Spice Rack

Spice Rack

The multitude of forms a spice rack can take on is pretty much endless. (You can see me talk about the design aspect and coming up with your own options on the online video.) I decided on a tree silhouette as the inspiration for mine — it seemed like the obvious choice for someone who is a self-proclaimed tree-hugger. Also, the idea of taking part of a dead tree and making it back into a tree shape seems appropriately ironic.

Installing spice rack rod
Here’s a solution if you or someone you know faces the dilemma of disorganized spices (just where did that oregano go?).

Since my goal was merely to give the sense of a tree, I used only part of the tree form: the canopy is blatantly manipulated and cut off in a straight line. This design choice not only gave the spice rack a clean line across the top, it also gave a metaphorical nod to the harvesting and manicuring of trees. For the wood, I used mahogany salvaged from a door maker.

To get started building your spice rack, establish your template and create a cut list for your own design, or use the ones I came up with if you want to follow my lead. Next, mill your wood. (Remember to check that all your tools are set up square. “Squares” might be boring, but squares are a woodworker’s close friend.)

My side pieces are book-matched even though the grain is straight and only has slight variations. Per the usual milling rule for a smaller project like this, I left all of my pieces one to two inches longer than the final dimensions to make sure I had plenty of material. After milling all the wood, I lined up the two side pieces and traced my pattern directly onto the top piece in line with one of the long edges. Next, I crosscut both side pieces to final length at the same time.

Cutting panels into shelves for a spice rack
A stop block clamped to the miter gauge fence enables the shelf dadoes to be cut accurately. Our author held the sides in alignment to cut both dadoes at once, but you could cut one dado at a time if you prefer.

Using a dado stack, I set up to cut a 5/8″-wide dado to house my shelves. I laid the two side pieces against my miter gauge fence and together with the inside faces down, then set up a stop to ensure my pieces would stay aligned for cutting each of the grooves. You can see my setup in the photo above. Then I used double-stick tape to adhere the inside faces of the side pieces together for cutting and shaping. (You could also use masking tape or blue tape and tape them together.)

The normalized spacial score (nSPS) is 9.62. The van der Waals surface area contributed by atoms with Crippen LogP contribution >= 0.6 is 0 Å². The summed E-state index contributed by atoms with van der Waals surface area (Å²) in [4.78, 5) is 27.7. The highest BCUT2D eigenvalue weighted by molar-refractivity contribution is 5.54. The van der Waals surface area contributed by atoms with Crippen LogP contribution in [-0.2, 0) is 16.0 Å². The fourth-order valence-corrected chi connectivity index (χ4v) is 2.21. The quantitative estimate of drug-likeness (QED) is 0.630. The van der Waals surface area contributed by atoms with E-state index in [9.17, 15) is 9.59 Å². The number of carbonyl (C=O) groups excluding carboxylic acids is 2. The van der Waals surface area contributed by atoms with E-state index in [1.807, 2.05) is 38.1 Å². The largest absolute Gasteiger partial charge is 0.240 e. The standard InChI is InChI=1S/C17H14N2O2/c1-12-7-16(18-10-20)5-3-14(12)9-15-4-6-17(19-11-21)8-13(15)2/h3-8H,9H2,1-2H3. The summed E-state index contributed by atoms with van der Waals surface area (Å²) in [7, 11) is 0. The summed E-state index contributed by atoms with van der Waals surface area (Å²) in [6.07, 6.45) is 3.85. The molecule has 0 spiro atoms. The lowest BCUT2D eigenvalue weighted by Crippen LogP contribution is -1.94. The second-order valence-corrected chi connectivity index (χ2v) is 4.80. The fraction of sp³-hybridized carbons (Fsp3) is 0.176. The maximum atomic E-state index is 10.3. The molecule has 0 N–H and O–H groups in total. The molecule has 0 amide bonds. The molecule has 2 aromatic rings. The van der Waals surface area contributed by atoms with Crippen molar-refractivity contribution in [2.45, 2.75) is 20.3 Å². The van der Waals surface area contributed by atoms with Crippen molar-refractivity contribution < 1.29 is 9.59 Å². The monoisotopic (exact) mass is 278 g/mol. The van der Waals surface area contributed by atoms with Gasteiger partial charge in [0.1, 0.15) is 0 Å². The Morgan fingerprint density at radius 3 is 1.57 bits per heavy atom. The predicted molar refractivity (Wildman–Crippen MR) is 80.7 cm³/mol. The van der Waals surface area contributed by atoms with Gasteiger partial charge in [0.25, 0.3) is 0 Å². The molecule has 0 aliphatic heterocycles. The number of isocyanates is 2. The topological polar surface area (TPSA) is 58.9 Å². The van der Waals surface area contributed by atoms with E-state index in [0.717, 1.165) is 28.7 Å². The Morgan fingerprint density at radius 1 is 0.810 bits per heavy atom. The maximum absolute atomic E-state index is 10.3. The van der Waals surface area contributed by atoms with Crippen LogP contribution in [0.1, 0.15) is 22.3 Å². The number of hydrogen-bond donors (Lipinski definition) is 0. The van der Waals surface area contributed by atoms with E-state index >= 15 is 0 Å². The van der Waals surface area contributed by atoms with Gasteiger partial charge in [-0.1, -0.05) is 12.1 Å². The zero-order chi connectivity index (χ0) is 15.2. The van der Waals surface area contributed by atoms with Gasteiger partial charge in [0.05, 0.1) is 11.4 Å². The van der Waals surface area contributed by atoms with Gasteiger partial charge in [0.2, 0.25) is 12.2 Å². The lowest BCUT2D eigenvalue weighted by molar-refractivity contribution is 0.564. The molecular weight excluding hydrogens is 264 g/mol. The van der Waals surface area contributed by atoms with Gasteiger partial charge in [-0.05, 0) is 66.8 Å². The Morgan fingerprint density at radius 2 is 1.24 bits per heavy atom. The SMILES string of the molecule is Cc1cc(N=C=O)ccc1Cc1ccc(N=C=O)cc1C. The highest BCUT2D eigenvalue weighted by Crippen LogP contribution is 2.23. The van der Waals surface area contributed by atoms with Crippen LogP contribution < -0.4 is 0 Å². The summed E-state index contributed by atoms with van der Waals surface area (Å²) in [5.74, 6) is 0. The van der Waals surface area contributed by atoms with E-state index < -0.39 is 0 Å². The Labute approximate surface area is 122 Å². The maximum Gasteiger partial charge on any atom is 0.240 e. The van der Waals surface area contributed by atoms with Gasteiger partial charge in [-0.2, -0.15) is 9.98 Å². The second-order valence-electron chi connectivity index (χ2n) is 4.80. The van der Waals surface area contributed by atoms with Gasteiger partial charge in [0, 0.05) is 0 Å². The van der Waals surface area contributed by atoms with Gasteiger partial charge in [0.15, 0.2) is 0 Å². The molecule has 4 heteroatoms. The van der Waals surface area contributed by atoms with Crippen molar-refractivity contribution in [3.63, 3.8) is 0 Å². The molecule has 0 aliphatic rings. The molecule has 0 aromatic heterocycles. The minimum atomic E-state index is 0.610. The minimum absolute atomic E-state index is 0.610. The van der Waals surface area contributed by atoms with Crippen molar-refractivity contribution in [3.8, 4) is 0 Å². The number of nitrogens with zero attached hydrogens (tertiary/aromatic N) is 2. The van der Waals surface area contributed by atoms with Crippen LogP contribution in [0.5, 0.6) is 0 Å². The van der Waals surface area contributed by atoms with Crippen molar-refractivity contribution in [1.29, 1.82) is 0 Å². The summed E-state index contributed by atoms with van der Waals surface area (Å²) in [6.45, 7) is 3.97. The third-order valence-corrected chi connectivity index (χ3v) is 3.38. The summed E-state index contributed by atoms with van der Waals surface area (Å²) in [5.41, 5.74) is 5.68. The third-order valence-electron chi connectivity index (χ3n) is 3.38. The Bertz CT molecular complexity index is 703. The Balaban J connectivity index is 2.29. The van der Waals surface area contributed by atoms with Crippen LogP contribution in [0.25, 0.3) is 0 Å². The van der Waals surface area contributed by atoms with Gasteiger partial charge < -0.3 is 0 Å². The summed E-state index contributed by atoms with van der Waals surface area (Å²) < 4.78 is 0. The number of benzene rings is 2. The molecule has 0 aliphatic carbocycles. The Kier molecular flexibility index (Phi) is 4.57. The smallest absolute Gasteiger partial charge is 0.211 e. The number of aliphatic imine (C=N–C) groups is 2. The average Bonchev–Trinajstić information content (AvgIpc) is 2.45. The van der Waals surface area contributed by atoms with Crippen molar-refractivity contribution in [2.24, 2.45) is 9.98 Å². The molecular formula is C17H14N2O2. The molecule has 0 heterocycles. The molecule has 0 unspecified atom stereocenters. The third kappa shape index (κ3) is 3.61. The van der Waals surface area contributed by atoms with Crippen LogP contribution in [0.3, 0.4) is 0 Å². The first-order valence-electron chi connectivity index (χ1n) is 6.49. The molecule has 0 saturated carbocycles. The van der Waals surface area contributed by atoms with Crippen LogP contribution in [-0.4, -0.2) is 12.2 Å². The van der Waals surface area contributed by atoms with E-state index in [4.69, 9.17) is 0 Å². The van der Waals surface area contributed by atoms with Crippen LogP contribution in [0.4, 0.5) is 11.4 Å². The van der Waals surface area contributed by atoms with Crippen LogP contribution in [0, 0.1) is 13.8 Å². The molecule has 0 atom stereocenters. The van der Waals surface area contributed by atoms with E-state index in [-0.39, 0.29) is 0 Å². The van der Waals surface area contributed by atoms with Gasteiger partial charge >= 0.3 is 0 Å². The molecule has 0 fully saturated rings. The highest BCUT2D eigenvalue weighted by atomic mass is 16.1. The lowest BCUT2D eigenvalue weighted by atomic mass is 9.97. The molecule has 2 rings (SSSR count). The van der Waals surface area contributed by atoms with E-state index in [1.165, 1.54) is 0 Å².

Match cutting spice rack sides on band saw
Stacking and securing the side pieces together with double-sided tape, the author could make the open-ended branch cuts at the same time on the band saw.

Since I had already drawn my shape on the outside of the side pieces, I went straight to the band saw to cut the organic shapes of the outline. While the pieces are still aligned and taped, drill the holes for your steel rods. I drilled through one side and only halfway into the other so that I could easily slide the bars in through one side after glue-up.

Using scroll saw to cut branch designs
A scroll saw is ideal for removing the “captured” areas between the branches. Or, you could make these cuts with a jigsaw instead. Either way, drill a pilot hole to start the cuts.

For creating the interior shapes of the branches, I drilled holes in the side pieces so I could use the scroll saw to cut those shapes according to my template. (If hadn’t had a scroll saw, careful cutting with the jigsaw or a coping saw would’ve worked, too.) I took the side pieces apart before using the scroll saw. The thickness of the two stacked together would be too much for that tool.

Cutting front edge of shelving on table saw
Bevel-rip the the front edges of the shelves with the angle you marked in your first dry assembly, even it is only very slight. Leave the shelves about 1/16” wider than they need to be. You’ll plane or sand their edges perfectly flush later.